Page:Southern Historical Society Papers volume 36.djvu/113

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97
Banter's Raid.

desolations seem already done—the whole world is sick—and one thinks only of a desert—a land to be uninhabited evermore!

We returned to Harrisonburg at night. Next day (Friday) Hunter entered Harrisonburg, halting overnight, and proceeding without opposition up the Valley on Saturday by the Port Republic road.

CHARGE THROUGH HARRISONBURG.

All day Friday the air was full of flying reports. All felt the enemy was at the doors. But men knew nothing. A single cavalryman in the afternoon reported Hunter at Lacey Spring. At this time a small squad of volunteer scouts—Captain G., Lieutenant M., B. F. R., I. N. B., T. J. A., and the telegrapher rode down the pike to observe their approach. On reaching the Liggett place, a half mile below town, the head of the enemy's column rose black over Gambill's hill, a little further on. They continued to pour over the hill in solid columns as we returned towards Harrisonburg, and came on quietly, their horses at a walk. Staunton was quickly warned; the Harrisonburg office closed, and our little squad on horseback waited their coming at the court-house and corner of east Market street, not wishing to leave till the last moment.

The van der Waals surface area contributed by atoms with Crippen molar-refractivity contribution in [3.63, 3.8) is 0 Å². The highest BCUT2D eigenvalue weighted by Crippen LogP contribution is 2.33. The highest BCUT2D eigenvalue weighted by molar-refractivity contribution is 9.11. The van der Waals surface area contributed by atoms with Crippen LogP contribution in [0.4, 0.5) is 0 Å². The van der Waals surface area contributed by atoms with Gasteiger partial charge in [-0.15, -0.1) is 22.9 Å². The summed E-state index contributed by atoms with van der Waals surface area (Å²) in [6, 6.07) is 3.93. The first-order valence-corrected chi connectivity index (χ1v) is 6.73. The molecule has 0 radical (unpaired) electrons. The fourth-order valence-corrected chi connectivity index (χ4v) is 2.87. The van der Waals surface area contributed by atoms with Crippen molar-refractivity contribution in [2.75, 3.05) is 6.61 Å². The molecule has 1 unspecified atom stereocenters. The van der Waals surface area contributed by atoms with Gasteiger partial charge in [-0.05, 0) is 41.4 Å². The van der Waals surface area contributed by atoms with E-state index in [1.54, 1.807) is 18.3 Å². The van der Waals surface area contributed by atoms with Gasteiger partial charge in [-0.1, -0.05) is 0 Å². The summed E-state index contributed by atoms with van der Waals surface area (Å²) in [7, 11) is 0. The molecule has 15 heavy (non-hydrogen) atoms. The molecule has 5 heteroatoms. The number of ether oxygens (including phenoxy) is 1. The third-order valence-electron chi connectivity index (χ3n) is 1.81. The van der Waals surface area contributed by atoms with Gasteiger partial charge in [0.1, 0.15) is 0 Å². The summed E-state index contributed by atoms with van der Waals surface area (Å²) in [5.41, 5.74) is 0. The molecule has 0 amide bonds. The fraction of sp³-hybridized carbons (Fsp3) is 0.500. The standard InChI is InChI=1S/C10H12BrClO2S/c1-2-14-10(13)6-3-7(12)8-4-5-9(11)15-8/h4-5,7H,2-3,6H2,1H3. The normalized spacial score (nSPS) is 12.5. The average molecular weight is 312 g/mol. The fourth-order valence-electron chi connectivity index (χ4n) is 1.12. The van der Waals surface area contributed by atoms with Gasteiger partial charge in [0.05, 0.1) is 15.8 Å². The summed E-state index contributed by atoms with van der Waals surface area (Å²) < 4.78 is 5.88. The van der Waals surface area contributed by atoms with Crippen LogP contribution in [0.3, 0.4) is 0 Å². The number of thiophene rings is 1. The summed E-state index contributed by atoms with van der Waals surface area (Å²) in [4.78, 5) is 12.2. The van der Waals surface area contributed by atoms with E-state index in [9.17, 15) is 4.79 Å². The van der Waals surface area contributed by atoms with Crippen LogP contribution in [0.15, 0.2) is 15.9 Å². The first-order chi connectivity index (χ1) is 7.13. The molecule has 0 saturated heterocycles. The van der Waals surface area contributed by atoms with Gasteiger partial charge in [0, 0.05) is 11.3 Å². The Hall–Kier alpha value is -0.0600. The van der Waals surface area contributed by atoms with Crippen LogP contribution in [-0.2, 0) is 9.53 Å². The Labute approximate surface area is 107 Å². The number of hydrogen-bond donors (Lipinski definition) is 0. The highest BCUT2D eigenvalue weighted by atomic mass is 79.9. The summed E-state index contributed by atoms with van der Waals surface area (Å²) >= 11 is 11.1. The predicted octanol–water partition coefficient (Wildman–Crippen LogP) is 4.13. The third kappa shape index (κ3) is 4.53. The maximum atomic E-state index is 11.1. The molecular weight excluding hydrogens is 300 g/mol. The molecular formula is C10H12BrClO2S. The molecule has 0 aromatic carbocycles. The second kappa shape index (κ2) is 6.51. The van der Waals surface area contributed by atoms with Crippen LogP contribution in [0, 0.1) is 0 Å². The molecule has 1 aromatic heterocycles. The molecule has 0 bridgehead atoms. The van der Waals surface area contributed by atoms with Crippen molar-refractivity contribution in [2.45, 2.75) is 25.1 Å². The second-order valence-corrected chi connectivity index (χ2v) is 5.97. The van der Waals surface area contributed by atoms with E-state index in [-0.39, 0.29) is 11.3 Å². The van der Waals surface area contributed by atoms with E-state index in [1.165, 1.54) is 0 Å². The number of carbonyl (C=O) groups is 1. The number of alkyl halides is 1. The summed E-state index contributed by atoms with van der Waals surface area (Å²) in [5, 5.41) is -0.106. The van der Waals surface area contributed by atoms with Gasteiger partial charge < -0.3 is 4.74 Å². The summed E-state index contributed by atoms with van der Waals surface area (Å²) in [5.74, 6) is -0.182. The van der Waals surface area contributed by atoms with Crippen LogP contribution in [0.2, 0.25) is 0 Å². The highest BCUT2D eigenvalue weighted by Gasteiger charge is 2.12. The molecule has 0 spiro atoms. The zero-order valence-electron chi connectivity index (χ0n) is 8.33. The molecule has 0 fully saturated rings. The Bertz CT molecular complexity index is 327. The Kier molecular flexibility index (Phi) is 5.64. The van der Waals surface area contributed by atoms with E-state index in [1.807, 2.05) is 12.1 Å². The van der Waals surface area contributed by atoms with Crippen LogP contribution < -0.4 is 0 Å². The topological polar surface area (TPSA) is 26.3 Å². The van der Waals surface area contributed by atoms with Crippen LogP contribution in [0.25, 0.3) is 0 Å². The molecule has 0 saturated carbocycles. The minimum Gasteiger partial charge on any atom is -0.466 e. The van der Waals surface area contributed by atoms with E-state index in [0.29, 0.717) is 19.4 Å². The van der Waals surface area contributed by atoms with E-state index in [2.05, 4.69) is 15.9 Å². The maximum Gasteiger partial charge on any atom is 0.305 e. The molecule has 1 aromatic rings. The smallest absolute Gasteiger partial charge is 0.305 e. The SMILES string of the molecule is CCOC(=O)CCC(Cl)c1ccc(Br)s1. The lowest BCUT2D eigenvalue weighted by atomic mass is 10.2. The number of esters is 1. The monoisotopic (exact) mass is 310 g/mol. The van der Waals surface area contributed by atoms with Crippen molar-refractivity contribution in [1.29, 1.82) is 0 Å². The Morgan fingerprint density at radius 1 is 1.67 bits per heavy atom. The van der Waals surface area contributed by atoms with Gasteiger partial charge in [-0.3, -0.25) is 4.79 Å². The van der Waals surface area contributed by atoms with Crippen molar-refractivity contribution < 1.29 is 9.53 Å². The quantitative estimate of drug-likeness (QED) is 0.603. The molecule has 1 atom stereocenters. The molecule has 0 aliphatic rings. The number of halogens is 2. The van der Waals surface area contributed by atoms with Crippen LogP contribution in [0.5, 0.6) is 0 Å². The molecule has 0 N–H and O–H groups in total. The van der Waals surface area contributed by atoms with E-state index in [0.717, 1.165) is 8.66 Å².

In a few minutes a squad of cavalry appeared on the little eminence, where the United States court-house now stands, halted a moment, began firing upon us, and drove upon us at break-neck speed.

One of our party was dismounted at the moment girthing his saddle when this little episode began. These men were dressed in gray, and not thinking of Jesse Scouts, we were saying to one another these were some of our own men just come in on some side road, when we observed them elevate their pistols and fire. And as we put spurs to our horses, our visitors, having already lessened the distance between us, pressed at our very heels, firing wildly and shouting, and receiving fire in return. As all went down the street like a roaring tide, we saw the brick-dust fly out of the Masonic building from random balls; the town was full of bluecoats in the time it takes to tell it, and as we neared a thin line of troops Imboden had drawn up at the edge of town, our unmannerly pursuers drew reins and retired.